June 25, 2016 03:24PM
By Dale P. Faulkner
Sun staff writer
WESTERLY — The Charter Revision Commission should have a lawyer and a member of the Town Council present for all of its meetings. Those are two suggestions the panel is making as it winds up its work.
The commission put the finishing touches on its final report and proposed charter modifications Wednesday. The report now moves to Town Clerk Donna Giordano, who will distribute the recommendations to the Town Council. The commission is expected to formally present its report to the council on July 11.
The commission took a few minutes to discuss suggestions for the next group charged with reviewing the entire charter.
“We kind of got thrown into this with very little guidance,” said Lawrence Cioppa, commission chairman.
A comprehensive review of the charter is required every seven years. The Town Council can appoint a commission at other times or a commission can be seated following submission of a petition calling for changes to the charter.
“Have the Town Council provide a solicitor for every meeting. It got a little crazy with us needing legal opinions but not getting them for a week or two,” Cioppa said.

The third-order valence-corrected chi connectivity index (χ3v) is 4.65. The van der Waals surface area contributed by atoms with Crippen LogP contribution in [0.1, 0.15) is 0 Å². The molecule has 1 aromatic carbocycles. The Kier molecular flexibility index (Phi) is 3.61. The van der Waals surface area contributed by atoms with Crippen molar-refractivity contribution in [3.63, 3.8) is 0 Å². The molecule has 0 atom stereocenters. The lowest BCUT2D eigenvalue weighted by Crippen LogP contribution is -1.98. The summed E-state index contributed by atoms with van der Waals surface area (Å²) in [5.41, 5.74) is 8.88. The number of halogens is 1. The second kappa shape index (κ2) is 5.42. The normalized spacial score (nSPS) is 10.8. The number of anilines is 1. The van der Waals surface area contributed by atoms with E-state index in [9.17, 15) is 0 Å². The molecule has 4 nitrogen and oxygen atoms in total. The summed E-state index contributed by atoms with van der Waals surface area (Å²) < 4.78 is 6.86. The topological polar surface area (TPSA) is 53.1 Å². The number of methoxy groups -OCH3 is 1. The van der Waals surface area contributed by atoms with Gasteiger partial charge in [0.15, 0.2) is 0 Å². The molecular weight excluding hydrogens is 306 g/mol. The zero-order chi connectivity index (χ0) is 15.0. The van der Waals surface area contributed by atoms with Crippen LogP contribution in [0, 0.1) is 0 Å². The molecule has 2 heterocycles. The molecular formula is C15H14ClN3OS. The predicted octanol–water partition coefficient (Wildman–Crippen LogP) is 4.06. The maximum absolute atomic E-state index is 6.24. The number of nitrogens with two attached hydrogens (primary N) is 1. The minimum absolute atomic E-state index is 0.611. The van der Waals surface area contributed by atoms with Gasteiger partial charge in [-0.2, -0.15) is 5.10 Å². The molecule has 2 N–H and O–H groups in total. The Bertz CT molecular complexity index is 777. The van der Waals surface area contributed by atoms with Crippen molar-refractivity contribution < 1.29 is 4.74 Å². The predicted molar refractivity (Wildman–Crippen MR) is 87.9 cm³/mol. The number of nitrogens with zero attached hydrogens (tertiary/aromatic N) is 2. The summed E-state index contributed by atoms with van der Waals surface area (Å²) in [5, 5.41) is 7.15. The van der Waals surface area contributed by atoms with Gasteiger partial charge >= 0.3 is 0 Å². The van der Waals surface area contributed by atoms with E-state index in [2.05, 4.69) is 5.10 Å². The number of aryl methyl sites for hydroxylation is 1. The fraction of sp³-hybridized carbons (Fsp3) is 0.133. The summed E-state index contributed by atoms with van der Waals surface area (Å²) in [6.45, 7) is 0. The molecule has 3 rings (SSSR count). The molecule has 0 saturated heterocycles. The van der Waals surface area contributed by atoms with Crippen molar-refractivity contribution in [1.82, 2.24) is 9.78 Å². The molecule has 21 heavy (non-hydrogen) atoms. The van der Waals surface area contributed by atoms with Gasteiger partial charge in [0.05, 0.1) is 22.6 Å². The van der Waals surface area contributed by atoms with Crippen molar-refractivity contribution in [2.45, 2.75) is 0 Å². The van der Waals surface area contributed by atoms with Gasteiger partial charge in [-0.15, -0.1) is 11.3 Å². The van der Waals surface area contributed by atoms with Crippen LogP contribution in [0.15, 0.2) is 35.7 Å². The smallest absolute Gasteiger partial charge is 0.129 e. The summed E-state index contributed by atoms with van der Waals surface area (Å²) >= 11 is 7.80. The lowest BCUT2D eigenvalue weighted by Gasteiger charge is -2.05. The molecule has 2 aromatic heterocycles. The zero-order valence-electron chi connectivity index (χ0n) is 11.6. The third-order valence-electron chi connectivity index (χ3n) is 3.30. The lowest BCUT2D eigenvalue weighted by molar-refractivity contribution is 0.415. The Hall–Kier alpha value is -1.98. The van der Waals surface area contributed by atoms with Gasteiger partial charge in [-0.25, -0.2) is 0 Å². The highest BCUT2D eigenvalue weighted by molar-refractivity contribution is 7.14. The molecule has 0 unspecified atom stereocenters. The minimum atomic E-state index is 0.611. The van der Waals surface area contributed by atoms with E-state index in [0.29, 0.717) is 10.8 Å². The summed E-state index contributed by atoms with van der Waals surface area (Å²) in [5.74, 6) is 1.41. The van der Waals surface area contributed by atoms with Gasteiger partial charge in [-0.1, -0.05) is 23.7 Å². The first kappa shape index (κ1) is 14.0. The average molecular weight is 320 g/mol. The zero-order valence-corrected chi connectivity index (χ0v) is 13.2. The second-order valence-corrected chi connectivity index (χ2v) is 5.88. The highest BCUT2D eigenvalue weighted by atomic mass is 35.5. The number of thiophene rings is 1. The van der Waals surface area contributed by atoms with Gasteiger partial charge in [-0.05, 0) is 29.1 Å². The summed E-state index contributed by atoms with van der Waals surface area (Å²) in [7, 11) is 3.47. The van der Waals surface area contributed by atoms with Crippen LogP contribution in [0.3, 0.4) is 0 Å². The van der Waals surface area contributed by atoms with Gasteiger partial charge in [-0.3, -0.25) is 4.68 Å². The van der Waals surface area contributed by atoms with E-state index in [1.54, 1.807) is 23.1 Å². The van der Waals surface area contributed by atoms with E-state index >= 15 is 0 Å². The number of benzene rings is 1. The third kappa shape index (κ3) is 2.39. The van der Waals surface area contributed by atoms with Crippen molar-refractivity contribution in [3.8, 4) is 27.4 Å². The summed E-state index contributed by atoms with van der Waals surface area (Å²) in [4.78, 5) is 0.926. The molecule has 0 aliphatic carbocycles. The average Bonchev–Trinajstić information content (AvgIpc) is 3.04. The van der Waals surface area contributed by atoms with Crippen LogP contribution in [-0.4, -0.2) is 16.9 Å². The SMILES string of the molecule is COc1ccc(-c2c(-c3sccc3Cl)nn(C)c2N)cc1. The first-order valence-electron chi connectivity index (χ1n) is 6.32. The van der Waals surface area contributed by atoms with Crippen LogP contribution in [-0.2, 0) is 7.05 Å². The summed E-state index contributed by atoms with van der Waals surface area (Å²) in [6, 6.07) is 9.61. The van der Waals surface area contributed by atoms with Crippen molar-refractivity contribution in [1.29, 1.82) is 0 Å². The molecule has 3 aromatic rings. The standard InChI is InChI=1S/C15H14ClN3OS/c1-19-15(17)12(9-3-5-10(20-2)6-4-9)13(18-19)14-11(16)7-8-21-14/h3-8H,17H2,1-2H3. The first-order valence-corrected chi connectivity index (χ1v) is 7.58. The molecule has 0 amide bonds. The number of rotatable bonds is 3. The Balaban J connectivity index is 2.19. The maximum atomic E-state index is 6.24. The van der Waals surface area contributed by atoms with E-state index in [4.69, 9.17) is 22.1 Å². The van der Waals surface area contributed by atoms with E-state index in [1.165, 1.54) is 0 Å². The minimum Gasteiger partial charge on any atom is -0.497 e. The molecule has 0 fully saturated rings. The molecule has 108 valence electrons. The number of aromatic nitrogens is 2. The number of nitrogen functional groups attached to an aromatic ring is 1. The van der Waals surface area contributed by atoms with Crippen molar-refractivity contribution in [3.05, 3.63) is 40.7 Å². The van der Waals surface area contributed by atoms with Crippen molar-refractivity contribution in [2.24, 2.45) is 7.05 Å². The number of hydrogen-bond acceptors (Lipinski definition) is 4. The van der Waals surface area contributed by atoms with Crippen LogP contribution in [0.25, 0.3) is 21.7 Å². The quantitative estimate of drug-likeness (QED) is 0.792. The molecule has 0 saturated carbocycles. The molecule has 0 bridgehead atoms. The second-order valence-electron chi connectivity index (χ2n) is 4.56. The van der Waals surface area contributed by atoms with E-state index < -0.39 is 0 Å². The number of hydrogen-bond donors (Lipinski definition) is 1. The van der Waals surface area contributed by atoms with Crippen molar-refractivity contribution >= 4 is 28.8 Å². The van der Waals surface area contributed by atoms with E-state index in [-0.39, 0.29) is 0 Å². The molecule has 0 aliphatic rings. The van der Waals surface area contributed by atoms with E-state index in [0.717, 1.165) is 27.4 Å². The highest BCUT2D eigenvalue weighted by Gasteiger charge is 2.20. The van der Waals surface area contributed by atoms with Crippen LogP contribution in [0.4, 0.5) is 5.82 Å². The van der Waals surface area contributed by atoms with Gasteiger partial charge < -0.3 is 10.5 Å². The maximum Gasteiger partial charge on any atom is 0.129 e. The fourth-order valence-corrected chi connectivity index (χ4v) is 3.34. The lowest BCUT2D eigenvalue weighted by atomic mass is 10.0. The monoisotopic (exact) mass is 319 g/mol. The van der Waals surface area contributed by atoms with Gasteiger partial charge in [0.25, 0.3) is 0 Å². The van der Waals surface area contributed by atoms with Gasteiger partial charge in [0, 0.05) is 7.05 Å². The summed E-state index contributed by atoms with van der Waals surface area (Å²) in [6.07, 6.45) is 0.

Having a member of the Town Council present for all commission meetings would also be helpful, Cioppa said.
The next commission should conduct its meetings in accordance with Robert’s Rules of Order and should agree on a report format toward the beginning of its deliberations, Cioppa said.
Stephen Turano, a commission member, suggested going through the charter from start to finish rather than the commission’s approach of tackling specific “big issue” sections and later going through the whole document. Commission member Nina Rossomando offered a similar suggestion, saying the commission could have been more efficient in its approach.
Paula Ruisi, a commission member, filed a minority report outlining her opposition to one of the commission’s proposed changes to the charter. A majority of commissioners approved a recommended charter amendment that would establish a Development Services Department as well as a director of the department. Town Manager Derrik M. Kennedy announced creation of the department and position in December as a name change. Ruisi argues Kennedy failed to follow protocol by seeking the Town Council’s approval of the new position and department. Amy Grzybowski, who had served as director of code enforcement and grant administration, was named director of development services by Kennedy. The director of code enforcement and grant administration position was also not created through an action of the Town Council.
“Violations of the charter and town ordinances diminish the credibility of the charter, the Town Council, and the town manager, Ruisi wrote in her report.
The commission asked Giordano not to share its report with anyone until it is submitted to the council. Specifically, commission members said they did not want Kennedy to see the report before the council receives it.